"Endothelial cell mechanobiology in metabolic disease" by Prof. Alisa Morss Clyne
Date: Wed 16 Dec 2015, 13:00 - 14:00
Location: David Sizer LT, Bancroft Building, Mile End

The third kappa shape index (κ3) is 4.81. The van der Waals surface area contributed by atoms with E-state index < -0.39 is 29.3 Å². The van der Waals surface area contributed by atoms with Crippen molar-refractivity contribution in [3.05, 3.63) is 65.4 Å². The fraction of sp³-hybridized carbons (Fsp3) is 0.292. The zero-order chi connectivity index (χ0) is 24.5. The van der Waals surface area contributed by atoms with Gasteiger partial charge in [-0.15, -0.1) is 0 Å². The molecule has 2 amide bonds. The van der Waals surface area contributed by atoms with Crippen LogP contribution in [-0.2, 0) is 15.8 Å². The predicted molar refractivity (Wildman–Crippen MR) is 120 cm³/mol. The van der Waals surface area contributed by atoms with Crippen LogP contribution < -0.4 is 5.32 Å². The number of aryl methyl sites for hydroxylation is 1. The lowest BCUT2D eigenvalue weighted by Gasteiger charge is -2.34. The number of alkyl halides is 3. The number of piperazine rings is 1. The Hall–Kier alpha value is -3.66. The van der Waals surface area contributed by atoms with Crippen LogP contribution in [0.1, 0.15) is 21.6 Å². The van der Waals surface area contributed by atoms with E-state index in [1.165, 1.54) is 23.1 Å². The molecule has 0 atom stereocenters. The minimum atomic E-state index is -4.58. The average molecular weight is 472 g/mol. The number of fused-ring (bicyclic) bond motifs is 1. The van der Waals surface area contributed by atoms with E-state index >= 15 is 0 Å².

In a healthy blood vessel, endothelial cells dynamically integrate biomechanical and biochemical signals from the flowing blood at their apical surface and the basement membrane at their basolateral surface. In metabolic diseases, changes in the biochemical environment may disturb endothelial cell response to mechanical forces, and the mechanical environment may affect biochemical kinetics. In this talk, I will present our research demonstrating that altered blood glucose, such as that experienced by people with diabetes, disturbs endothelial cell mechanotransduction in response to shear stress and cyclic strain. I will also describe how substrate stiffness impacts endothelial cell response to inflammatory stimuli and collective migration. Our research highlights how interrelated changes in biomechanics and biochemistry may accelerate atherosclerotic plaque development and lead to cardiovascular disease.